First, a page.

T4: RESISTT Technique
RESISTT is a set of 7 techniques to help you deal with overwhelming emotions (Sheri Van Dijk covers this exercise in her book DBT Made Simple). When you have an experience of overwhelming emotions it's hard not to act on unproductive urges ranging from minor (e.g. overeating) to serious (e.g. self-harm). RESISTT helps you cope with unhealthy urges and not act on it.
RESISTT is a set of 7 techniques. When faced with an unhealthy urge, use the techniques that are appropriate and helpful in the situation.
Step One: Reframing the Situation
When you find yourself in a situation that seems inescapable, it's often very hard not to think in black-and-white terms. "My life is so bad right now", "I'll never get out of my depression", "I'll never stop feeling anxious when it comes to talking to people." This is characteristic for people who feel depressed or anxious as well. Reframing the situation means changing the perspective - finding a silver lining, finding the shades of grey between the white and the black. For every situation, you can objectively find arguments why the situation is not as "black" as it seems. This is not meant to invalidate your hardships, just to help you think in a more realistic way.
Step Two: Engaging in a Distracting Activity
This is where the list of distracting, pleasurable activities from the previous exercise will come in handy. Pick an activity that you will mindfully engage in, so that you will take your mind of the hot situation. Saying to yourself "Stop thinking about so-and-so" will just make you think more about that thing. Just like the old "Try not to think of a white polar bear for the next five minutes." saying. What are you thinking of now? Probably a white polar bear.
Step Three: Someone Else
Refocus your attention on somebody else. This is a great way to shift your attention to something other than the overwhelming emotions that you're feeling or the situation that triggers your urges. Maybe you can help out a friend with something, surprise your loved one or volunteer, or simply listen non-judgmentally when someone is telling you their story.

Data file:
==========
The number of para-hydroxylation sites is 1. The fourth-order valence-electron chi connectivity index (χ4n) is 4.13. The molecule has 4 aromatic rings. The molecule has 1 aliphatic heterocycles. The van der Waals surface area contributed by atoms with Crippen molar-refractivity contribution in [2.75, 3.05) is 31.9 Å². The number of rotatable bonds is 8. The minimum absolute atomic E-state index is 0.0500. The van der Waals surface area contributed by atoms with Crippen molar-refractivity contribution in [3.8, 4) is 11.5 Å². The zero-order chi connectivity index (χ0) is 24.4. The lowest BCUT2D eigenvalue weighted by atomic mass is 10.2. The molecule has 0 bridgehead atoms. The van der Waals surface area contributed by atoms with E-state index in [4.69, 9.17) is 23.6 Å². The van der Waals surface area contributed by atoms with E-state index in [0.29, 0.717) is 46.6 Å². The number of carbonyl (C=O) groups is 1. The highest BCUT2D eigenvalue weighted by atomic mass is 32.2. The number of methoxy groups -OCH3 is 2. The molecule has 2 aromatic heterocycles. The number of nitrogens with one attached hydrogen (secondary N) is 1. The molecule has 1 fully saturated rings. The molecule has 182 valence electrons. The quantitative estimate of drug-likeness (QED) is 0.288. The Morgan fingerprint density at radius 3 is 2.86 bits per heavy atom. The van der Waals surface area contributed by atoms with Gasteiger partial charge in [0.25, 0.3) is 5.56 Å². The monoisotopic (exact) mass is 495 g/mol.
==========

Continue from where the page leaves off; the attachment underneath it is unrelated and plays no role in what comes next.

Think of some things you could do and make a list, so you have them at your disposal when you need them.
Step Four: Intense Sensations
When you're feeling painful emotions, it's often helpful to distract your mind with experiencing intense sensations that are not harmful for you. For example, you can take a cold or hot shower (or bath), hold an ice-cube in your hand, take a walk outside in a cold or hot weather, sit outside in the hot sun. For example, the founder of DBT, Marsha Linehan suggest that holding an ice-cube can help dealing with self-harming behaviors. The main idea is to experience intense sensations that are safe.
Step Five: Shut it Out
Often, people find themselves in situations that contribute to their overwhelming emotions - you're having a heated argument with somebody, you start feeling very anxious while you're outside shopping. When possible, in these types of situations it is useful to leave the environment around you and go somewhere where you would be more relaxed and mindful, somewhere you could take steps to calm yourself. If you still find yourself dwelling on the negative situation, ask yourself whether this is a problem if you could solve right now. If it is - do that. If it's not possible to solve it right in the moment, visualize how you put your problem in a box and putting the box aside for the time being.
Think of situations that cause you to feel overwhelmed. Now think of what you could do in that situation to shut it out. Write down your plan.
Step Six: Neutral Thoughts
This can refer to anything that won't add to your distressing emotions. You can count to ten or count the breaths (just like we did in one of the mindfulness exercises before). You could observe the environment around you and notice the colors of the objects around you. Perhaps remember your favorite song, and sing it. You could also repeat a phrase that seems helpful to you at the moment (for e.g. "Right now, it is what it is, I accept everything.")
Step Seven: Take a Break